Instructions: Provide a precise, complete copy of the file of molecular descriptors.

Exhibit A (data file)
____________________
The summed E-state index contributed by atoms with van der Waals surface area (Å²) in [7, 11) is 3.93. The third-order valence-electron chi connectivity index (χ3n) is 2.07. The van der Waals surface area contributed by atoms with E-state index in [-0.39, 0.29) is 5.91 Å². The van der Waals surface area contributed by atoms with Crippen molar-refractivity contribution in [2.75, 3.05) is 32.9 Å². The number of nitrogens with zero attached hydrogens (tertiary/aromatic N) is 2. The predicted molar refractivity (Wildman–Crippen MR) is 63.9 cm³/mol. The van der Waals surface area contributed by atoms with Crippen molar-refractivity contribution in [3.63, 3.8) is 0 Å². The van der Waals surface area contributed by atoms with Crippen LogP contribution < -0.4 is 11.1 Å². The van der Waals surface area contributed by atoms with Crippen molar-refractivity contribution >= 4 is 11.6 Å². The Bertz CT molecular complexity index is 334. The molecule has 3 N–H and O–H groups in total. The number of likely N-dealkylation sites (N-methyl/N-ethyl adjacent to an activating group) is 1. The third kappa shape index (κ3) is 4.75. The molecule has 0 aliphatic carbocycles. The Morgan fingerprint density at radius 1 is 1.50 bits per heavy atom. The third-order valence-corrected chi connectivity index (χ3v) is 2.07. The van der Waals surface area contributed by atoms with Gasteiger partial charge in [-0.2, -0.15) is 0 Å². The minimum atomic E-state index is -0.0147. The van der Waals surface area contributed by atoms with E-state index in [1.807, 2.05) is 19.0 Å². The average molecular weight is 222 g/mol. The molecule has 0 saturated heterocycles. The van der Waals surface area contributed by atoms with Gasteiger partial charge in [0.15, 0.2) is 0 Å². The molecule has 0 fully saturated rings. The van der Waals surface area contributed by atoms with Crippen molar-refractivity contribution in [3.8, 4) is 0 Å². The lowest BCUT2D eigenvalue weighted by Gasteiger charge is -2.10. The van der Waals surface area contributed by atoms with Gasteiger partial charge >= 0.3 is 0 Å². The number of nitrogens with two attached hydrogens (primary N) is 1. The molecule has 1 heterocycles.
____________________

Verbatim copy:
The summed E-state index contributed by atoms with van der Waals surface area (Å²) in [7, 11) is 3.93. The third-order valence-electron chi connectivity index (χ3n) is 2.07. The van der Waals surface area contributed by atoms with E-state index in [-0.39, 0.29) is 5.91 Å². The van der Waals surface area contributed by atoms with Crippen molar-refractivity contribution in [2.75, 3.05) is 32.9 Å². The number of nitrogens with zero attached hydrogens (tertiary/aromatic N) is 2. The predicted molar refractivity (Wildman–Crippen MR) is 63.9 cm³/mol. The van der Waals surface area contributed by atoms with Crippen molar-refractivity contribution in [3.63, 3.8) is 0 Å². The van der Waals surface area contributed by atoms with Crippen LogP contribution < -0.4 is 11.1 Å². The van der Waals surface area contributed by atoms with Crippen molar-refractivity contribution >= 4 is 11.6 Å². The Bertz CT molecular complexity index is 334. The molecule has 3 N–H and O–H groups in total. The number of likely N-dealkylation sites (N-methyl/N-ethyl adjacent to an activating group) is 1. The third kappa shape index (κ3) is 4.75. The molecule has 0 aliphatic carbocycles. The Morgan fingerprint density at radius 1 is 1.50 bits per heavy atom. The third-order valence-corrected chi connectivity index (χ3v) is 2.07. The van der Waals surface area contributed by atoms with Gasteiger partial charge in [-0.2, -0.15) is 0 Å². The minimum atomic E-state index is -0.0147. The van der Waals surface area contributed by atoms with E-state index in [1.807, 2.05) is 19.0 Å². The average molecular weight is 222 g/mol. The molecule has 0 saturated heterocycles. The van der Waals surface area contributed by atoms with Gasteiger partial charge in [0.15, 0.2) is 0 Å². The molecule has 0 fully saturated rings. The van der Waals surface area contributed by atoms with Crippen molar-refractivity contribution in [3.8, 4) is 0 Å². The lowest BCUT2D eigenvalue weighted by Gasteiger charge is -2.10. The van der Waals surface area contributed by atoms with Gasteiger partial charge >= 0.3 is 0 Å². The number of nitrogens with two attached hydrogens (primary N) is 1. The molecule has 1 heterocycles.